Pest med chir presse, 1892, xxviii , p 1244 - man, age45-50. Hanging. Suicide thyroid cartilage and hyoid bone broken illustration. Fig 24 - double suicide see case 55 52 hackel. Op cit , p 35 - man, found hanging to a beam by asheet had previously tried to choke himself with his hands 53 ibid - two paper of suicidal hanging where the cord made no mark in the first the body hung free. In the second the body was writinglysupported in the first there was no rubbing of the skin. In the secondthe body was soon cut down 54 freund. Wien klin woch , 1893, vi , pp 118-121 - man, foundhanging. Cut down, but could not be resuscitated ligature betweenhyoid bone and larynx, then crossed over itself about middle line ofneck, passed up along each side of face, knotted above the head, thenthrown over a beam, and on the other side the loop was caught betweenhis legs 55 hoffman. Op cit , p 525, illustrated - case communicated by dr rosen, of odessa man, age 21, and woman, age 17, hung themselves bysame ligature thrown over an open door, one of them on each side theyhad previously tried other means of suicide without success see fig 24 56 ibid , p 530 - man found hanging by handkerchief to branch oftree but sitting on the ground mark of handkerchief superficial andpale when the necroscopy was made the mark had disappeared also asimilar suicide where there was no mark at all 57 ibid , p 541 - man found hanging to a window another man cutthe cord and the suspended one fell into a cellar, fracturing his skull 58 ibid - man found hanging. Cut down. The fall caused rupture ofliver 59 ibid , p 539 - drunkard hung himself. There was evidence that hehad previously injured himself during his drunkenness 60 ibid - boy hung himself because he had been punished by theschoolmaster there were marks on his back and lower limbs from thepunishment see also taylor, “medical jurisprudence, ” pp 451-452.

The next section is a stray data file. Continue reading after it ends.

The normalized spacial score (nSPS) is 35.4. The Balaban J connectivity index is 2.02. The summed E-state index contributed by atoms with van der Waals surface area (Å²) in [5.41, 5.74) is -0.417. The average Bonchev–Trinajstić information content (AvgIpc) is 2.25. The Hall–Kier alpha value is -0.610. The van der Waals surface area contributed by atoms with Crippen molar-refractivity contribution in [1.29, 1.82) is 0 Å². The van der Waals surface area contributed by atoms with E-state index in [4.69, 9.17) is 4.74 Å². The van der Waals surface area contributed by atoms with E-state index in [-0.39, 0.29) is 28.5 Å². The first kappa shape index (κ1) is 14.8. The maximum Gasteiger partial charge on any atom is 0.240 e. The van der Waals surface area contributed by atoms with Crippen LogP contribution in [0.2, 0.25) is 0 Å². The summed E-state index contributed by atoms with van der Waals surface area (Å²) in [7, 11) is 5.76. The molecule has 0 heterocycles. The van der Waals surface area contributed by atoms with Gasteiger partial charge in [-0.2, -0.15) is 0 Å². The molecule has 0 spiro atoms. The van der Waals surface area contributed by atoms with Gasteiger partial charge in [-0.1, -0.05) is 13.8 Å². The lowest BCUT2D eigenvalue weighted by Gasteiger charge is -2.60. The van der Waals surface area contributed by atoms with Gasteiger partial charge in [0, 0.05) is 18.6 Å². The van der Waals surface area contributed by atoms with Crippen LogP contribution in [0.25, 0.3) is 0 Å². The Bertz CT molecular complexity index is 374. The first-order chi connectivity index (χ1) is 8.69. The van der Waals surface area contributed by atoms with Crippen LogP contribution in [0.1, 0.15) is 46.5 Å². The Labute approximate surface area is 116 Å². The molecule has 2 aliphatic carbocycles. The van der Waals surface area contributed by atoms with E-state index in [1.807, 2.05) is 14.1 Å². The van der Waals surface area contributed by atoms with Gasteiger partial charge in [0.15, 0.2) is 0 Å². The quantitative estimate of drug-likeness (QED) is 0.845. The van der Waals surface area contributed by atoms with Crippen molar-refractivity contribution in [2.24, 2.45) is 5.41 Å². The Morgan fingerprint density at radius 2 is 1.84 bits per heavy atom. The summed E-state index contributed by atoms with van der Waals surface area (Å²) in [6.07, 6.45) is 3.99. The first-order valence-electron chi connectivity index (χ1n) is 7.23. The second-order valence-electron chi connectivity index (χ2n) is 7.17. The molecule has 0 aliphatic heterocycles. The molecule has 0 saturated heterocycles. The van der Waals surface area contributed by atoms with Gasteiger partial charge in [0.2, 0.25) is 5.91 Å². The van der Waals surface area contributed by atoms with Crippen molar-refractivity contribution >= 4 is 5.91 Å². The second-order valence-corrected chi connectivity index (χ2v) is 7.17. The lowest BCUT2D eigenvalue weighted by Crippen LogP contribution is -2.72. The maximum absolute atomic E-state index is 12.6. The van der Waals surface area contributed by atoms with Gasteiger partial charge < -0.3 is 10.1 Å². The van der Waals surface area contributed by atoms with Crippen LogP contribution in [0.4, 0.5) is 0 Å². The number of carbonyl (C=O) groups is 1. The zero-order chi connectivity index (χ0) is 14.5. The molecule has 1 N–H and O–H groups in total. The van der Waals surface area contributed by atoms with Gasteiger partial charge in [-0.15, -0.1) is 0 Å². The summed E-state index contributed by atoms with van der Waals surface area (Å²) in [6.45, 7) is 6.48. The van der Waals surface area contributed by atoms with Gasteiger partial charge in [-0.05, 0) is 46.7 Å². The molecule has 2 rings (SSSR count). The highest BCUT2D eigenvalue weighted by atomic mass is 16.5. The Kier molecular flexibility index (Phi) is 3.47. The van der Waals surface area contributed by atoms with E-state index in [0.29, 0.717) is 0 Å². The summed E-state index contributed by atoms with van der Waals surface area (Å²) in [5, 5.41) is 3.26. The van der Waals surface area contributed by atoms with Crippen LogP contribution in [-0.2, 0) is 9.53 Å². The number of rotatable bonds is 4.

Inthe middle whereof stands the small long pestle or clapper, smaller atthe bottom than at the top, of a dark purple colour, as the 1984 essay prompts husk is onthe inside, though green without. Which, after it hath so abided foressay time, the husk with the clapper decays, and the foot or bottomthereof grows to be a small long bunch of berries, green at the first, and of a yellowish red colour when they are ripe, of the bigness of ahazel-nut kernel, which abides thereon almost until winter. The rootis round, and essaywhat long, for the most writing lying along, the leavesshooting forth at the largest end, which, when it bears its berries, are essaywhat wrinkled and loose, another growing under it, which issolid and firm, with thesis small threads hanging thereat the wholeplant is of a very sharp biting taste, pricking the tongue as nettlesdo the hands, and so abides for a great while without alteration theroot thereof was anciently used instead of starch to starch linen with there is another sort of cuckow-point, with less leaves than theformer, and essay times harder, having blackish spots upon them, whichfor the most writing abide longer green in summer than the former, andboth leaves and roots are more sharp and fierce than it. In all thingselse it is like the former place these two sorts grow frequently almost under every hedge-sidein thesis places of this land time they shoot forth leaves in the spring, and continue but untilthe middle of summer, or essaywhat later. Their husks appearing beforethe fall away, and their fruit shewing in april government and virtues it is under the dominion of mars tragusreports, that a dram weight, or more, if need be, of the spotted wakerobin, either fresh and green, or dried, having been eaten and taken, is a present and sure remedy for poison and the plague the juice ofthe herb taken to the quantity of a spoonful has the same effect butif there be a little vinegar added thereto, as well as to the rootaforesaid, it essaywhat allays the sharp biting taste thereof upon thetongue the green leaves bruised, and laid upon any boil or plaguesore, doth wonderfully help to draw forth the poison. A dram of thepowder of the dried root taken with twice so much sugar in the form ofa licking electuary, or the green root, doth wonderfully help thosethat are pursy and short-winded, as also those that have a cough. Itbreaks, digests, and rids away phlegm from the stomach, chest, andlungs the milk wherein the root as been boiled is effectual also forthe same purpose the said powder taken in wine or other drink, orthe juice of the berries, or the powder of them, or the wine whereinthey have been boiled, provokes urine, and brings down women coursesand purges them effectually after child-bearing, to bring away theafter-birth taken with sheep milk, it heals the inward ulcers of thebowels the distilled water thereof is effectual to all the purposesaforesaid a spoonful taken at a time heals the itch. An ounce or moretaken a time for essay days together, doth help the rupture. The leaveseither green or dry, or the juice of them, doth cleanse all manner ofrotten and filthy ulcers, in what writing of the body soever. And healsthe stinking sores in the nose, called polypus the water wherein theroot has been boiled, dropped into the eyes, cleanses them from anyfilm or skin, cloud or mists, which begin to hinder the sight, andhelps the watering and redness of them, or when, by essay chance, theybecome black and blue the root mixed with bean-flour, and applied tothe throat or jaws that are inflamed, helps them the juice of theberries boiled in oil of roses, or beaten into powder mixed with theoil, and dropped into the ears, eases pains in them the berries orthe roots beaten with the hot ox-dung, and applied, eases the pains ofthe gout the leaves and roots boiled in wine with a little oil, andapplied to the piles, or the falling down of the fundament, eases them, and so doth sitting over the hot fumes thereof the fresh roots bruisedand distilled with a little milk, yields a most sovereign water tocleanse the skin from scurf, freckles, spots, or blemishes whatsoevertherein authors have left large commendations of this herb you see, but for mywriting, i have neither spoken with dr reason nor dr experience about it cucumbers government and virtues there is no dispute to be made, but thatthey are under the dominion of the moon, though they are so much criedout against for their coldness, and if they were but one degree colderthey would be poison the best of galenists hold them to be cold andmoist in the second degree, and then not so hot as either lettuce orpurslain. They are excellently good for a hot stomach, and hot liver;the unmeasurable use of them fills the body full of raw humours, and soindeed the unmeasurable use of any thing else doth harm the face beingwashed with their juice, cleanses the skin, and is excellently good forhot rheums in the eyes. The seed is excellently good to provoke urine, and cleanses the passages thereof when they are stopped.